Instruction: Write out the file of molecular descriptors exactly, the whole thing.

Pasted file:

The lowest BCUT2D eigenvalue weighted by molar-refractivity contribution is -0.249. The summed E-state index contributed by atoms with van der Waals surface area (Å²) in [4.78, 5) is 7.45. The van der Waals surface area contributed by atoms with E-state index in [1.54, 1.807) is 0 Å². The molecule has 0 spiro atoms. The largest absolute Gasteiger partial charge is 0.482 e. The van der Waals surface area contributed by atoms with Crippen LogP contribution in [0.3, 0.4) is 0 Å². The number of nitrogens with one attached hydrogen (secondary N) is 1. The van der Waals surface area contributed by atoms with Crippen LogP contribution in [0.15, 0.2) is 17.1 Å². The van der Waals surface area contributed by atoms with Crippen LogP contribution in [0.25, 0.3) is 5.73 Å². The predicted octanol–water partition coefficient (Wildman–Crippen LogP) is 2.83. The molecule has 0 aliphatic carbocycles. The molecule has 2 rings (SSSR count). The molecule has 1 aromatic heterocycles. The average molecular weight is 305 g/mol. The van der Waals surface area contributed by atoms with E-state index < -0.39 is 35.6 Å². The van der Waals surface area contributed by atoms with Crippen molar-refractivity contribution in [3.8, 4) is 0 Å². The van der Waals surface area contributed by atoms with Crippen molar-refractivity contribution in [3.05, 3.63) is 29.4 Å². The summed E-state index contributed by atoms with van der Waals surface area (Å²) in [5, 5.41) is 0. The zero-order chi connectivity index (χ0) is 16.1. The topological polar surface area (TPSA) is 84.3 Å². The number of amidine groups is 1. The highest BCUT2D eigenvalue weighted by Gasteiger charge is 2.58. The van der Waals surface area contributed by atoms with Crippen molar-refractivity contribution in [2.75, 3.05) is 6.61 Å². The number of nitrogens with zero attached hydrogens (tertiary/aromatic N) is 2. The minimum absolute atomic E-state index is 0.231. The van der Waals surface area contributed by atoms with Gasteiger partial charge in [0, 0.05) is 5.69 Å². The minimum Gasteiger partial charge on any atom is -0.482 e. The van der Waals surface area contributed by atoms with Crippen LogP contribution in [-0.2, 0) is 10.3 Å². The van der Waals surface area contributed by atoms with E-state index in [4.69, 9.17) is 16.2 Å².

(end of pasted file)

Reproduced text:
The lowest BCUT2D eigenvalue weighted by molar-refractivity contribution is -0.249. The summed E-state index contributed by atoms with van der Waals surface area (Å²) in [4.78, 5) is 7.45. The van der Waals surface area contributed by atoms with E-state index in [1.54, 1.807) is 0 Å². The molecule has 0 spiro atoms. The largest absolute Gasteiger partial charge is 0.482 e. The van der Waals surface area contributed by atoms with Crippen LogP contribution in [0.3, 0.4) is 0 Å². The number of nitrogens with one attached hydrogen (secondary N) is 1. The van der Waals surface area contributed by atoms with Crippen LogP contribution in [0.15, 0.2) is 17.1 Å². The van der Waals surface area contributed by atoms with Crippen LogP contribution in [0.25, 0.3) is 5.73 Å². The predicted octanol–water partition coefficient (Wildman–Crippen LogP) is 2.83. The molecule has 0 aliphatic carbocycles. The molecule has 2 rings (SSSR count). The molecule has 1 aromatic heterocycles. The average molecular weight is 305 g/mol. The van der Waals surface area contributed by atoms with E-state index < -0.39 is 35.6 Å². The van der Waals surface area contributed by atoms with Crippen molar-refractivity contribution in [3.8, 4) is 0 Å². The van der Waals surface area contributed by atoms with Crippen molar-refractivity contribution in [3.05, 3.63) is 29.4 Å². The summed E-state index contributed by atoms with van der Waals surface area (Å²) in [5, 5.41) is 0. The zero-order chi connectivity index (χ0) is 16.1. The topological polar surface area (TPSA) is 84.3 Å². The number of amidine groups is 1. The highest BCUT2D eigenvalue weighted by Gasteiger charge is 2.58. The van der Waals surface area contributed by atoms with Crippen molar-refractivity contribution in [2.75, 3.05) is 6.61 Å². The number of nitrogens with zero attached hydrogens (tertiary/aromatic N) is 2. The minimum absolute atomic E-state index is 0.231. The van der Waals surface area contributed by atoms with Gasteiger partial charge in [0, 0.05) is 5.69 Å². The minimum Gasteiger partial charge on any atom is -0.482 e. The van der Waals surface area contributed by atoms with Crippen LogP contribution in [-0.2, 0) is 10.3 Å². The van der Waals surface area contributed by atoms with E-state index in [4.69, 9.17) is 16.2 Å².